Of the creation and banning of much artistic endeavour there is no end.
Even members of the Jewish community – who should know better - often shout shrilly for the boycott and silencing those who hate Jews and the State of Israel.
Only last summer, the release of Steven Spielberg’s film, The BFG (Big Friendly Giant), was swiftly followed by a slew of hoary arguments from the Jewish cognoscenti as to why we should neither read nor help to reproduce Roald Dahl’s work in any form as the children’s author had been a gleefully vicious, wholly unrepentant antisemite.
Such debates occur cyclically and whenever they come round, the same points and counter-claims are made, whether they refer to anti-Jewish writers; musicians ranging from Richard Wagner to Roger Waters (although Waters insists he is not anti-Jewish) and even a visual artist like Edgar Degas.
Now, as Anglo-Jewish Labour MP Ivan Lewis has declared that it would be ‘totally wrong’ for him to leave the party because of the row over former Mayor of London Ken Livingstone, many Jewish people are renewing calls to boycott the work of anti-Israel film director, Ken Loach who defended Livingstone during a heated LBC radio interview.
Loach said: "To talk about expelling someone for interpreting [Hitler's] actions 70 years, 80 years later is very dubious and I think, in the general discussion, there hasn't been this precise examination of what was said and the different interpretations of that.
"What I'm appalled by, is this, what smacks of a witch hunt.
"Ken Livingstone did more for good race relations during his time as mayor as anyone else has ever done ... I wouldn't rush to judge, to condemn him."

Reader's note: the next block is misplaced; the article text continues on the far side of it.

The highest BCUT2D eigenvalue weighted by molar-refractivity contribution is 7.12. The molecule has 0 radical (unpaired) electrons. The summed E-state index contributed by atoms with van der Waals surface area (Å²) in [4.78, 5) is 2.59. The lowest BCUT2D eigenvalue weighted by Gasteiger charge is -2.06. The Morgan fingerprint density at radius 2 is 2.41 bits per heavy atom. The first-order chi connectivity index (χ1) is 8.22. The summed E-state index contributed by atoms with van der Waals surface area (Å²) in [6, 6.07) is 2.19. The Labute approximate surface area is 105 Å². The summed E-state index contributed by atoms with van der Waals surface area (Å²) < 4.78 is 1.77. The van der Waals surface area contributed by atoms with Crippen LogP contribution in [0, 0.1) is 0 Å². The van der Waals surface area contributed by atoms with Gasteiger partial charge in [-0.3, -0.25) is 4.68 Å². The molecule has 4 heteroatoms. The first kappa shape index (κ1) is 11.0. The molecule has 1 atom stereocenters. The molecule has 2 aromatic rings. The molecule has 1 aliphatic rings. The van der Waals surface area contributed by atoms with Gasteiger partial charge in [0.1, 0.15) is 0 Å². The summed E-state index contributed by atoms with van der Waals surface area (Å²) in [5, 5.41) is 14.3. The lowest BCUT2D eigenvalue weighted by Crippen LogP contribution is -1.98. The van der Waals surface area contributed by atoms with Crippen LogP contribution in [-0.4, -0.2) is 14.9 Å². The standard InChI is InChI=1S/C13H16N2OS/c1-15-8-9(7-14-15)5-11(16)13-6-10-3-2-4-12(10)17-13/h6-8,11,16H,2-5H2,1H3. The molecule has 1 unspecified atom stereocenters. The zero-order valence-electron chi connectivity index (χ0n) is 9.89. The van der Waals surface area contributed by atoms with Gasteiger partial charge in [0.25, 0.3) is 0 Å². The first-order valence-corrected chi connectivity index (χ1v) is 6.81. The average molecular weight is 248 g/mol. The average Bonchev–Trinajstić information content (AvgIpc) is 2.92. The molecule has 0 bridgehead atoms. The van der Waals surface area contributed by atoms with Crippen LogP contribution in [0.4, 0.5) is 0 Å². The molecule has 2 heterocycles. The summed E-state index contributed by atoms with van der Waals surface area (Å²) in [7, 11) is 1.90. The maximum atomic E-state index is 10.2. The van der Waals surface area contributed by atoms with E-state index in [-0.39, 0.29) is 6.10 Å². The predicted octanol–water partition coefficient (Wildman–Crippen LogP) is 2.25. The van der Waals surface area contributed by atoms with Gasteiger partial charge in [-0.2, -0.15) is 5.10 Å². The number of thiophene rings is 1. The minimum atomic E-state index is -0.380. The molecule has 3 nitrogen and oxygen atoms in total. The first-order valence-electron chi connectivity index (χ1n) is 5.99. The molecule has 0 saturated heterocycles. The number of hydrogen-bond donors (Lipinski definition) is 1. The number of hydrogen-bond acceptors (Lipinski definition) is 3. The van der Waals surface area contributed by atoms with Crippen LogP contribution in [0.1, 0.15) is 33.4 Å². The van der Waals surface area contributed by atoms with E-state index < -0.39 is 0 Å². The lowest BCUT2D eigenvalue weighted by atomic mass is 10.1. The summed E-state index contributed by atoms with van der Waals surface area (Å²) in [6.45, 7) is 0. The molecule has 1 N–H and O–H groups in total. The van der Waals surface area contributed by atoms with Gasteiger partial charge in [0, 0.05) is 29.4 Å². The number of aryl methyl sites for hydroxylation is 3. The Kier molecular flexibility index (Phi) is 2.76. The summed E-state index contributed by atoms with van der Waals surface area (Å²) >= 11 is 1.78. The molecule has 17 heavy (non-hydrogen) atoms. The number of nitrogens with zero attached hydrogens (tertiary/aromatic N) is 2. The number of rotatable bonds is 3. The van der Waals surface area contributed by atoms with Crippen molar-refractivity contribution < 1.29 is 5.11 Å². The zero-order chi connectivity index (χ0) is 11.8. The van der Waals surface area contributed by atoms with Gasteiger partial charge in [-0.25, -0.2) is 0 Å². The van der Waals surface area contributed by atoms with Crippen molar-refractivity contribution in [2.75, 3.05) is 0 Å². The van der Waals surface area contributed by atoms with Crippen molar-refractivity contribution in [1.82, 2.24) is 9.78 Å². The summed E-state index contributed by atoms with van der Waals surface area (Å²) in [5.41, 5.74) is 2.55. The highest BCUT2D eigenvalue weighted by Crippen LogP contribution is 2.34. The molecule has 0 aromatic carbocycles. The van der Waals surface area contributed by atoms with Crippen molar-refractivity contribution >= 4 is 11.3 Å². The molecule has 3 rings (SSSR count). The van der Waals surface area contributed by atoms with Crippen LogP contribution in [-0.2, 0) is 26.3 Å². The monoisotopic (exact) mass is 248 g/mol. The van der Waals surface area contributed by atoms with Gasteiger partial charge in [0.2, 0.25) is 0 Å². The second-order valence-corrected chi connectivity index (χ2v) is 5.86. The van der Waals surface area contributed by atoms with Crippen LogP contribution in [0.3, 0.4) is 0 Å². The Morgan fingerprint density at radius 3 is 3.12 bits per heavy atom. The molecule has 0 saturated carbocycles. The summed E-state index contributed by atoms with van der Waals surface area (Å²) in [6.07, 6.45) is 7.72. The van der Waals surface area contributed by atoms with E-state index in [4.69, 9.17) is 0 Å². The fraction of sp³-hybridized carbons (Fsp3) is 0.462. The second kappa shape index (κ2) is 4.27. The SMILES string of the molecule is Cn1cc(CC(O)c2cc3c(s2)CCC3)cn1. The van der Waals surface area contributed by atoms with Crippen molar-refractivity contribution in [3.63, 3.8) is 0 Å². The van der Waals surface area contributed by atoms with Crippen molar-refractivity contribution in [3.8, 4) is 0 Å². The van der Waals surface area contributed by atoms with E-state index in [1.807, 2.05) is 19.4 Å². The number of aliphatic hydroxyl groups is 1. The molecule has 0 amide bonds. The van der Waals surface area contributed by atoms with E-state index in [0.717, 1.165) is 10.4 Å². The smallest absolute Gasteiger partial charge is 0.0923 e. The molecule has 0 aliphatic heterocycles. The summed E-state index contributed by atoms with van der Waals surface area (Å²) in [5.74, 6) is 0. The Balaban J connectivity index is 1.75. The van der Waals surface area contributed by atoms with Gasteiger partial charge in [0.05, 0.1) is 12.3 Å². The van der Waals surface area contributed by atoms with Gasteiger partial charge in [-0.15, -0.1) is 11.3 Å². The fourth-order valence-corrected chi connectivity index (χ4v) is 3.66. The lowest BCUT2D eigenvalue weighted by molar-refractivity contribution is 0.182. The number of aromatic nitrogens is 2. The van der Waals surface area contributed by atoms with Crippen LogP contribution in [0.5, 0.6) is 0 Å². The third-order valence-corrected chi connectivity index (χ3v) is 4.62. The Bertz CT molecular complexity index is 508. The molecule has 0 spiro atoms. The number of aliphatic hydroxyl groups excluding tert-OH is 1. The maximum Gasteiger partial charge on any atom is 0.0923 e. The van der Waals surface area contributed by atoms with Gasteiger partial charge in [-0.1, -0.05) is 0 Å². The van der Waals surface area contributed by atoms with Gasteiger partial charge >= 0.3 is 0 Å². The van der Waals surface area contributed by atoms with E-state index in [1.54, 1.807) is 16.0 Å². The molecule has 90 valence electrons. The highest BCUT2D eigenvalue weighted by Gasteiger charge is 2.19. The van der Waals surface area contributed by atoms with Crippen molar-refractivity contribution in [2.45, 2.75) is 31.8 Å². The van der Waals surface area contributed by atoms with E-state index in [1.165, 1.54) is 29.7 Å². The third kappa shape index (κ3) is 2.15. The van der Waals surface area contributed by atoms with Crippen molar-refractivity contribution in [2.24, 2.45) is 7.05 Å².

Loach’s politics and actions away from the studio are reprehensible. But he is a first-class film-maker and to boycott his work would be counter-productive as proven by the hostile, hate-filled social media response posted beneath the text of the interview.
The last time I looked at this subject in any depth was – remarkably – five years ago to the date on Monday 09 April 2012! – when I published a ‘flash’ story, Much Ado About Israel.
I used it to examine a proposed artists’ boycott of the Israeli Habimah Theatre Company’s participation in that year’s ‘Globe to Globe’ Shakespeare Festival with a Hebrew language performance of The Merchant of Venice.
In it, I quoted the opinion of novelist Howard Jacobson who had written thus in The Observer newspaper the previous Sunday:
“If there is one justification for art – for its creation and its performance – it is that art proceeds from and addresses our unaligned humanity. Whoever would go to art with a mind already made up, on any subject, misses what art is for. So to censor it in the name of a political or religious conviction, no matter how sincerely held, is to tear out its very heart.
“For artists themselves to do such a thing to art is not only treasonable; it is an act of self-harm. One could almost laugh about it, so Kafkaesque is the reasoning: The Merchant of Venice, acted in Hebrew, a troubling work of great moral complexity (and therefore one that we should welcome every new interpretation of), to be banned not by virtue of itself, but because of where the theatre company performing it had also performed.
But the laughter dies in our throats. With last week's letter to The Guardian, McCarthyism came to Britain. You could hear the minds of people in whom we vest our sense of creative freedom snapping shut. And now we might all be guilty by association: of being in the wrong place or talking to the wrong people or reading the wrong book. Thus does an idée fixe make dangerous fools of the best of us.”
I rest my case. For now!
© Natalie Wood (9-10 April 2017)